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Additional support has been provided by Darat al-Funun - The Abdul Hameed Shoman Foundation.
Margaret Livingston (1) presented in this public lecture a number of ideas on landscaping for water-scarce environments in Tucson, Arizona. She began by stating that since her audience does not primarily consist of landscape architects and related professionals, it would be best to present a broad overview of the subject. Livingston also emphasized the relationship between Tucson and Amman. She mentioned that in spite of the numerous differences between Tucson and Amman there also are many similarities between both cities in terms of environments as well as the social, economic, and cultural factors that influence those environments. Such similarities make an exposure to the experience of Tucson useful and of importance to specialists as well as the public in Amman. In fact, Livingston made numerous comparisons between the two locations during the course of her lecture.
Livingston's lecture was divided into three major sections. The first section provides an introduction to Tucson. It deals with Tucson's natural environment and native plants and animals, and watercourses occurring throughout the city, and the human influences affecting them. These range from cultural influences to historical and current land-uses. The second section deals with the issue of water conservation and discusses how Tucson has addressed this issue. The third section presents different landscape solutions that have been utilized in Tucson.
The city of Tucson is located in southern Arizona, one of the states of the southwestern United States. It is located in the Sonoran Desert, which in turn is embraced by two other deserts, the Mojave (also called Mohave) Desert to the west, and the Chihuahuan Desert to the east. The Chihuahuan Desert, on average, receives more rainfall (and occurs at higher elevations) than the Sonoran Desert, and the Mojave Desert gets less rainfall. Consequently, the vegetation in the Chihuahuan Desert is sometimes perceived as having a lusher look than the Sonoran Desert, and that of the Mojave Desert as being very sparse in comparison to the Sonoran Desert. (2) In addition to those three deserts, there is the Great Basin Desert that is located in northwestern Arizona and parts of three other states. This last desert is classified as a cold desert, and presents environmental and climatic considerations that greatly differ from those affecting Tucson.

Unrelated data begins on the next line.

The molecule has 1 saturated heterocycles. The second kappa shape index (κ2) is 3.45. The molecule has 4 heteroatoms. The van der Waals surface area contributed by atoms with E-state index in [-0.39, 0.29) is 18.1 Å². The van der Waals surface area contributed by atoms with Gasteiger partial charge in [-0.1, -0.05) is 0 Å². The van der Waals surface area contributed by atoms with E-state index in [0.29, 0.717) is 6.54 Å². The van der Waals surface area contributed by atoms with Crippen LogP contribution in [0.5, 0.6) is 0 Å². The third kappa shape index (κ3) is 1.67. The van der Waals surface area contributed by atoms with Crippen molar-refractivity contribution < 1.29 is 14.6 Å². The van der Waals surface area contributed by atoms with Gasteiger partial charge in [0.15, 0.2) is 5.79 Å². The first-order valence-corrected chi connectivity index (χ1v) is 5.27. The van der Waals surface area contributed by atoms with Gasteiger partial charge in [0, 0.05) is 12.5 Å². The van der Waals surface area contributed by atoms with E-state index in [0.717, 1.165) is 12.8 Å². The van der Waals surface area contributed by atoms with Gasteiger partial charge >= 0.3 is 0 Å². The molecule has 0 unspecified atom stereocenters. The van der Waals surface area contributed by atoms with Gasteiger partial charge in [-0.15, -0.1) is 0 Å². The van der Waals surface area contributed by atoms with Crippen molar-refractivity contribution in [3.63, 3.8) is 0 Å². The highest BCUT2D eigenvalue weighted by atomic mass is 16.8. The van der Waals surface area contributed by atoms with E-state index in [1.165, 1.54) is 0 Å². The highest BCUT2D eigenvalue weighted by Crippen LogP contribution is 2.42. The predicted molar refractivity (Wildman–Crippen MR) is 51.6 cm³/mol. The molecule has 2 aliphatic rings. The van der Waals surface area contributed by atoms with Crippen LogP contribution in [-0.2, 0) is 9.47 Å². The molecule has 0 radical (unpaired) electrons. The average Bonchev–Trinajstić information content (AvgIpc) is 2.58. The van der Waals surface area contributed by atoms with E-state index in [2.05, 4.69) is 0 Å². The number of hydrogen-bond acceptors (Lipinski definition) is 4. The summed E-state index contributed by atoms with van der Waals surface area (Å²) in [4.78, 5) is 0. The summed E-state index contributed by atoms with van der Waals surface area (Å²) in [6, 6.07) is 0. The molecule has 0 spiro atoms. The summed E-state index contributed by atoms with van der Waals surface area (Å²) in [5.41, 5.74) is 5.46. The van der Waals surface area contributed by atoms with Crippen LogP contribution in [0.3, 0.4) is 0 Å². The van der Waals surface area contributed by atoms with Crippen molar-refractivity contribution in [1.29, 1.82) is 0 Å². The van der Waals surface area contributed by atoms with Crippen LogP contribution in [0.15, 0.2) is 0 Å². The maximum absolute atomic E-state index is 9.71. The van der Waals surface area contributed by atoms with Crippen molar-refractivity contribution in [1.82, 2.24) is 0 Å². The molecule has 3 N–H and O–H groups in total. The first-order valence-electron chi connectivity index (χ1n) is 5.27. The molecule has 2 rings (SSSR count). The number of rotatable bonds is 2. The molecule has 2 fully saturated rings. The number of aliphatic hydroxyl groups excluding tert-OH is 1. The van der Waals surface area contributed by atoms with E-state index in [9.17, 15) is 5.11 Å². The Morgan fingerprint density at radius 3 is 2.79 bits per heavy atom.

Tucson is located in a valley and is surrounded by three tree-covered mountain ranges, reaching elevations as high as 2900 meters. Figure 1 shows the landscape of Tucson as seen from the ridges of the surrounding mountains. To the right of this figure appears the saguaro (Carnegiea gigantea), a very unique plant (cactus) that has become a symbol of the state of Arizona. The saguaro plant is commonly found in foothill areas around Tucson. It can reach a height of over fifteen meters, and is by far the tallest feature of the natural vegetation in that area, most of which is less than three meters tall. The majority of the remaining plant community in the area has a rather scrubby appearance and is referred to as “desert scrub.”